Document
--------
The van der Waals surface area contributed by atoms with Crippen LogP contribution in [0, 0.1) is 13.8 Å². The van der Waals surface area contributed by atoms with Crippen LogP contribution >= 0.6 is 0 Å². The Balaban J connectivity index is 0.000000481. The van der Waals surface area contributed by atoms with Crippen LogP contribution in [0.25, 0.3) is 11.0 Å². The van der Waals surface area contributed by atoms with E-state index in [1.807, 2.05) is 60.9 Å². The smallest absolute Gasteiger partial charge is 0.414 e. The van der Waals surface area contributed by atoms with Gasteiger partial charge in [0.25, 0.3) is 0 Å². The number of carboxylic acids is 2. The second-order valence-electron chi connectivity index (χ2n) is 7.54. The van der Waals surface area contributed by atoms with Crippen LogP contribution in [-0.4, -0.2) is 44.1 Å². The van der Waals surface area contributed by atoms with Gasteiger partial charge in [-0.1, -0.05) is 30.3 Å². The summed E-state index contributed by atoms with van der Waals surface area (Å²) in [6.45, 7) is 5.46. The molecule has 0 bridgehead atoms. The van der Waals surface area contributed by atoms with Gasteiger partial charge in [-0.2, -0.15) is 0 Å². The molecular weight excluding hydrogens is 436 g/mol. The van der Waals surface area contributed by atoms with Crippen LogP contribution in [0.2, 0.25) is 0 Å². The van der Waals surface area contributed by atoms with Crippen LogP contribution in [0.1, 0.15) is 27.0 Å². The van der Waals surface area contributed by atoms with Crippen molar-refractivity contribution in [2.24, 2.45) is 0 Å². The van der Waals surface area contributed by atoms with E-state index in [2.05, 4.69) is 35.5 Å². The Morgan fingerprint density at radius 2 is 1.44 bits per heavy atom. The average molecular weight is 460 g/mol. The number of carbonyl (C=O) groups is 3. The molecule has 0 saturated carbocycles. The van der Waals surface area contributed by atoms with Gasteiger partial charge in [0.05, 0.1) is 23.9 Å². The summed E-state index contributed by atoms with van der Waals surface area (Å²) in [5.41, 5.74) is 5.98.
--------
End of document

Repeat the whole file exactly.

The van der Waals surface area contributed by atoms with Crippen LogP contribution in [0, 0.1) is 13.8 Å². The van der Waals surface area contributed by atoms with Crippen LogP contribution >= 0.6 is 0 Å². The Balaban J connectivity index is 0.000000481. The van der Waals surface area contributed by atoms with Crippen LogP contribution in [0.25, 0.3) is 11.0 Å². The van der Waals surface area contributed by atoms with E-state index in [1.807, 2.05) is 60.9 Å². The smallest absolute Gasteiger partial charge is 0.414 e. The van der Waals surface area contributed by atoms with Gasteiger partial charge in [0.25, 0.3) is 0 Å². The number of carboxylic acids is 2. The second-order valence-electron chi connectivity index (χ2n) is 7.54. The van der Waals surface area contributed by atoms with Crippen LogP contribution in [-0.4, -0.2) is 44.1 Å². The van der Waals surface area contributed by atoms with Gasteiger partial charge in [-0.1, -0.05) is 30.3 Å². The summed E-state index contributed by atoms with van der Waals surface area (Å²) in [6.45, 7) is 5.46. The molecule has 0 bridgehead atoms. The van der Waals surface area contributed by atoms with Gasteiger partial charge in [-0.2, -0.15) is 0 Å². The molecular weight excluding hydrogens is 436 g/mol. The van der Waals surface area contributed by atoms with Crippen LogP contribution in [0.2, 0.25) is 0 Å². The van der Waals surface area contributed by atoms with Crippen LogP contribution in [0.1, 0.15) is 27.0 Å². The van der Waals surface area contributed by atoms with Crippen molar-refractivity contribution in [2.24, 2.45) is 0 Å². The van der Waals surface area contributed by atoms with E-state index in [2.05, 4.69) is 35.5 Å². The Morgan fingerprint density at radius 2 is 1.44 bits per heavy atom. The average molecular weight is 460 g/mol. The number of carbonyl (C=O) groups is 3. The molecule has 0 saturated carbocycles. The van der Waals surface area contributed by atoms with Gasteiger partial charge in [0.05, 0.1) is 23.9 Å². The summed E-state index contributed by atoms with van der Waals surface area (Å²) in [5.41, 5.74) is 5.98.